Teach for America is the national nonprofit organization committed to the idea that one day, all children will attain an excellent education. To this end, the organization partners with communities to inspire the next generation of leaders to address unequal educational opportunities that fall along the lines of race and class. They begin this lifelong work with an initial two-year commitment to teach in some of the nation’s most underserved schools. In this series, we spotlight corps member teachers working with students in the Rio Grande Valley.
Yareli Iglecias is a 2018 corps member who teaches sixth grade science dual language (science in Spanish) at Raul Yzaguirre Middle School.
What motivated you to apply to join Teach For America and choose to teach in the Rio Grande Valley?
When presented with the opportunity, I challenged myself to be that teacher I didn’t have. That teacher who knows her students are more than a test score, the one who isn’t afraid to have real conversations about what’s happening in the world and what we can do to help, the one who loves science and has a contagious passion for experimenting and asking “what if” questions. I wanted to be the teacher who is proud to be a role model for the kids, but also shows them how much you can learn from mistakes. My favorite teacher, Mr. Molano never got after me for speaking Spanish and without realizing it, he provided a safe space for me. As a Mexican immigrant, I felt like I had to blend in with the people in the U.S., but Mr. Molano taught me to embrace and be proud of my Mexican culture. Empowered Latinxs empower Latinxs, and that’s what I represent in my classroom: an empowered Latina who wants to give back to her community.
What has been one of the most surprising things you’ve come to learn about education during your time as a classroom leader?
As I work on a master’s in school counseling, I began implementing a holistic strategy into my teaching. The fact is that 95.1 % of my students are economically disadvantaged; and with that status, comes an array of personal problems that children should not have to deal with! But they still come to school ready to learn and looking for a safe place to be loved. I enjoy building relationships with my students and helping them reflect to find solutions. On Mondays, we practice Lumos (a Harry Potter reference to light) which consists of practicing meditation with the Headspace app. On Fridays, we write on a board one thing that we’re grateful for. It’s surprising to see how much the kids love these two practices and when I forget to do it, they remind me before class is over!
If you could change one thing for your students, what would it be?
I dream of an education system who celebrates the cultural differences among its members. A system that employs teachers who use CRP and merge a holistic perspective. I dream that one day, we stop giving so much importance to a state exam and value our students for who they really are.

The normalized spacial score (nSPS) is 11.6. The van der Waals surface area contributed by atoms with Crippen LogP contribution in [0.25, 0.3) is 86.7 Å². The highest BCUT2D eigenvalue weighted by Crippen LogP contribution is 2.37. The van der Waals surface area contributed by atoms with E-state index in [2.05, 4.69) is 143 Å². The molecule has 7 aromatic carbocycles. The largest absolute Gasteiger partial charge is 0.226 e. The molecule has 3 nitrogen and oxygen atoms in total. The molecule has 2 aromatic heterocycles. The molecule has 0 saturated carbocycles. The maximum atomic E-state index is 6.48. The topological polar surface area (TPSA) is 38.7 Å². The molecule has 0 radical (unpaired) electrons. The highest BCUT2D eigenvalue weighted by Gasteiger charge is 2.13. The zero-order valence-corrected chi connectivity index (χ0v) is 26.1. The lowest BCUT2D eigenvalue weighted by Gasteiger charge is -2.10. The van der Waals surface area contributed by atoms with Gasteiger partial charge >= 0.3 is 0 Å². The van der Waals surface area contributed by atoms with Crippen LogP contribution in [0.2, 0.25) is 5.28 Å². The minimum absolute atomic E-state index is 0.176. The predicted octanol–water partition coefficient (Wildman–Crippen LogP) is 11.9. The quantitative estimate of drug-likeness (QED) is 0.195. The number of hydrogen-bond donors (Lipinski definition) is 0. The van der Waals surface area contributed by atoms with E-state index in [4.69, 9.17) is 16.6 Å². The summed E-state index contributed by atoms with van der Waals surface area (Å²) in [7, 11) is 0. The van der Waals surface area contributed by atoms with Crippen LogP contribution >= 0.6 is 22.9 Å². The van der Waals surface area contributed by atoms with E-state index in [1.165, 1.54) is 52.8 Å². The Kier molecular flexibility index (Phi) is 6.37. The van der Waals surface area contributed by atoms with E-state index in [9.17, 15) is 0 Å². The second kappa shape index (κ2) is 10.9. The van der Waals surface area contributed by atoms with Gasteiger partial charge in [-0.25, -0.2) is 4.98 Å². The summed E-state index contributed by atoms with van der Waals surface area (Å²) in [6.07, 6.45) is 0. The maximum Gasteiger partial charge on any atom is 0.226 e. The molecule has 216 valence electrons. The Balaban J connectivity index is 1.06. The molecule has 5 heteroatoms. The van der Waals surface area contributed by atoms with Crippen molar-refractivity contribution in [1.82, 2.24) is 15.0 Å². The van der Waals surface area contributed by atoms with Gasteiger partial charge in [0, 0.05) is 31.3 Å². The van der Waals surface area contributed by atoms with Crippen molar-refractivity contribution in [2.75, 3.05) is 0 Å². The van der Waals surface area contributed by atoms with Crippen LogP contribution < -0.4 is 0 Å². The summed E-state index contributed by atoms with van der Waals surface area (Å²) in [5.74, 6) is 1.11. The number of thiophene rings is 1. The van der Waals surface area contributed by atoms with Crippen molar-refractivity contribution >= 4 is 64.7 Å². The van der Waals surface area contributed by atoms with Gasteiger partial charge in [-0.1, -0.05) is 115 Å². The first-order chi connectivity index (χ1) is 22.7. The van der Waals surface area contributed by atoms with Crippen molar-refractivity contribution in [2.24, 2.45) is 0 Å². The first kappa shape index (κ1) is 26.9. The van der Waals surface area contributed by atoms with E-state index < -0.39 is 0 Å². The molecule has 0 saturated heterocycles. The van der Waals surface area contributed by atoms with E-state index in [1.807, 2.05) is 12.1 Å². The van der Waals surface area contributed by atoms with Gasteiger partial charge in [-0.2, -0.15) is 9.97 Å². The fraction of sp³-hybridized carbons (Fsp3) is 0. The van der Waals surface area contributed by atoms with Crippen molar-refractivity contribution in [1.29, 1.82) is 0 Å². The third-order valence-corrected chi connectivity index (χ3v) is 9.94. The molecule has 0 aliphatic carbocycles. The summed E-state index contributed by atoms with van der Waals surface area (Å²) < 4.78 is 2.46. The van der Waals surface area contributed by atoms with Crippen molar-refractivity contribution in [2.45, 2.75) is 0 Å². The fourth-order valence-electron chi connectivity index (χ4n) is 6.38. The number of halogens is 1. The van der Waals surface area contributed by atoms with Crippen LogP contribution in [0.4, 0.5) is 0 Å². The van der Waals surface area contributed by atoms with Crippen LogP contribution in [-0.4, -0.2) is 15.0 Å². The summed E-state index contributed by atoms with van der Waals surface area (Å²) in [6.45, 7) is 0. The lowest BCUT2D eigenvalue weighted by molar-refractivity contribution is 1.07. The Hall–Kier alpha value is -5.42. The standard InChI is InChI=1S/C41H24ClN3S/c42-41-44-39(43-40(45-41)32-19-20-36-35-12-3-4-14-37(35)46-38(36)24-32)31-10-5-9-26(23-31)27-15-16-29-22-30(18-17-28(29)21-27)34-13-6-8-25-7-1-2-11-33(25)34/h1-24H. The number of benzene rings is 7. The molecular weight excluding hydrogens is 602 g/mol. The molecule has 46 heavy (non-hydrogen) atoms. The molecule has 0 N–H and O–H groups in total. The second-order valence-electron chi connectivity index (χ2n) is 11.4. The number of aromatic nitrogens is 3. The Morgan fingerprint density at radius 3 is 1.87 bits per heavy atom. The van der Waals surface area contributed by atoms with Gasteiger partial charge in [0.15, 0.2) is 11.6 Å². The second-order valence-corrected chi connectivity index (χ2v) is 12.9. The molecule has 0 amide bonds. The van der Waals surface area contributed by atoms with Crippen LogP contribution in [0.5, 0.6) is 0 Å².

At a time when more people recognize the inequity of education in public schools, Teach For America has an important role to play. What do you view as Teach For America’s role in creating systemic change?
At the beginning of our first year of service, we are provided with a foundational training and a summer training called Institute. These two trainings teach us about Culturally Relevant Pedagogy (CRP) and Universal Design Learning (UDL), it challenges our biases, and gives us tools to fight against educational inequity. In addition, we get ongoing support in our classrooms during our two years of service and we attend a bi-monthly leadership summit. I feel blessed to be part of such powerful and positive-minded leaders, who are always so supportive of my role in the classroom. I believe that TFA educators can change our current and very broken education system; and inspire non-TFA educators to follow in our footsteps.
What are the most rewarding aspects of your work as a corps member?
I’m amazed to see that there’s an increasing number of Latinx leaders in Teach For America, especially because they are now the role models of the youth. These young kids get to say “Wow he/she looks like me and they achieved their goals; that means I can do it too!” According to statistics, I was supposed to have become a high school dropout or a teen mom, but with the help of many leaders, I overcame the stereotype I was supposed to fit into. The new generation gets to see that numbers are just numbers; we are people who can achieve anything they set their mind to.
Can you share an anecdote or personal experience from your classroom or school?
Last year I did an activity with my students called “Tap someone who” and then the prompts were something like “Tap someone who makes you smile, Tap someone who is a good listener”. At first some of the kids didn’t want to participate because they had to have their eyes closed; but afterwards they were so glad they did. Some of the kids confessed that they were scared nobody was going to tap them, but when they did they were so surprised and happy. Unfortunately, a lot of these kids are not used to hearing compliments frequently, so it was a nice surprise that made their hearts happy!